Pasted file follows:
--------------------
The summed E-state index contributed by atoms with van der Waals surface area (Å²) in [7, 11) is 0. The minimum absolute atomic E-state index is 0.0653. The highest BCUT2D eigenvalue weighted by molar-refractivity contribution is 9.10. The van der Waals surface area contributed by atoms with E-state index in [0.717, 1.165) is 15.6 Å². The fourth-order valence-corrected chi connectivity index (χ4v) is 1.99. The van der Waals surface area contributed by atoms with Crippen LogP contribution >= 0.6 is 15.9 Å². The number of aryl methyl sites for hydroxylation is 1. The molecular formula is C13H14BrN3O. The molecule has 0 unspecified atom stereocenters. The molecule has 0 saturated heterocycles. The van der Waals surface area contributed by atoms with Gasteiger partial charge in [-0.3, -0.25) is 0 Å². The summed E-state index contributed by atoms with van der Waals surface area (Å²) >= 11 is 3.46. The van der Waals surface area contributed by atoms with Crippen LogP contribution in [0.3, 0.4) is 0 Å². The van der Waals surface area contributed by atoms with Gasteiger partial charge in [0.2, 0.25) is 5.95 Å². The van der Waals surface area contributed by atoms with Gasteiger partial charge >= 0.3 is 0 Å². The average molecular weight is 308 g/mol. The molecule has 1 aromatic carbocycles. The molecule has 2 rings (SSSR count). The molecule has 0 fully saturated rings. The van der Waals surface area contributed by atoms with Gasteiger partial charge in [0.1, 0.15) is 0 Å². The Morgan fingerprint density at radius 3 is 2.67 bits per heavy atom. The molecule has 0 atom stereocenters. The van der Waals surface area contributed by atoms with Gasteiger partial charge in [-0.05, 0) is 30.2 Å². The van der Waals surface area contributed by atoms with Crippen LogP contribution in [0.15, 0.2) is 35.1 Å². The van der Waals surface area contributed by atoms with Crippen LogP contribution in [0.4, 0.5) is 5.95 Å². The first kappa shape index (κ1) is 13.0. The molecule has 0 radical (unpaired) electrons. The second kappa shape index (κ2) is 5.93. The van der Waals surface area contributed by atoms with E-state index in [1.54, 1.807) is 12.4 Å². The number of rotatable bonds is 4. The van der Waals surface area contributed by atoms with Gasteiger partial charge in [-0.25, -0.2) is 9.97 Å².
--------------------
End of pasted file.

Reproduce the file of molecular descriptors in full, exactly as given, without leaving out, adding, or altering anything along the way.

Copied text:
The summed E-state index contributed by atoms with van der Waals surface area (Å²) in [7, 11) is 0. The minimum absolute atomic E-state index is 0.0653. The highest BCUT2D eigenvalue weighted by molar-refractivity contribution is 9.10. The van der Waals surface area contributed by atoms with E-state index in [0.717, 1.165) is 15.6 Å². The fourth-order valence-corrected chi connectivity index (χ4v) is 1.99. The van der Waals surface area contributed by atoms with Crippen LogP contribution >= 0.6 is 15.9 Å². The number of aryl methyl sites for hydroxylation is 1. The molecular formula is C13H14BrN3O. The molecule has 0 unspecified atom stereocenters. The molecule has 0 saturated heterocycles. The van der Waals surface area contributed by atoms with Gasteiger partial charge in [-0.3, -0.25) is 0 Å². The summed E-state index contributed by atoms with van der Waals surface area (Å²) >= 11 is 3.46. The van der Waals surface area contributed by atoms with Crippen LogP contribution in [0.3, 0.4) is 0 Å². The van der Waals surface area contributed by atoms with Gasteiger partial charge in [0.2, 0.25) is 5.95 Å². The van der Waals surface area contributed by atoms with Gasteiger partial charge >= 0.3 is 0 Å². The average molecular weight is 308 g/mol. The molecule has 1 aromatic carbocycles. The molecule has 2 rings (SSSR count). The molecule has 0 fully saturated rings. The van der Waals surface area contributed by atoms with Gasteiger partial charge in [0.1, 0.15) is 0 Å². The Morgan fingerprint density at radius 3 is 2.67 bits per heavy atom. The molecule has 0 atom stereocenters. The van der Waals surface area contributed by atoms with Gasteiger partial charge in [-0.05, 0) is 30.2 Å². The van der Waals surface area contributed by atoms with Crippen LogP contribution in [0.15, 0.2) is 35.1 Å². The van der Waals surface area contributed by atoms with Crippen LogP contribution in [0.4, 0.5) is 5.95 Å². The first kappa shape index (κ1) is 13.0. The molecule has 0 radical (unpaired) electrons. The second kappa shape index (κ2) is 5.93. The van der Waals surface area contributed by atoms with E-state index in [1.54, 1.807) is 12.4 Å². The number of rotatable bonds is 4. The van der Waals surface area contributed by atoms with Gasteiger partial charge in [-0.25, -0.2) is 9.97 Å².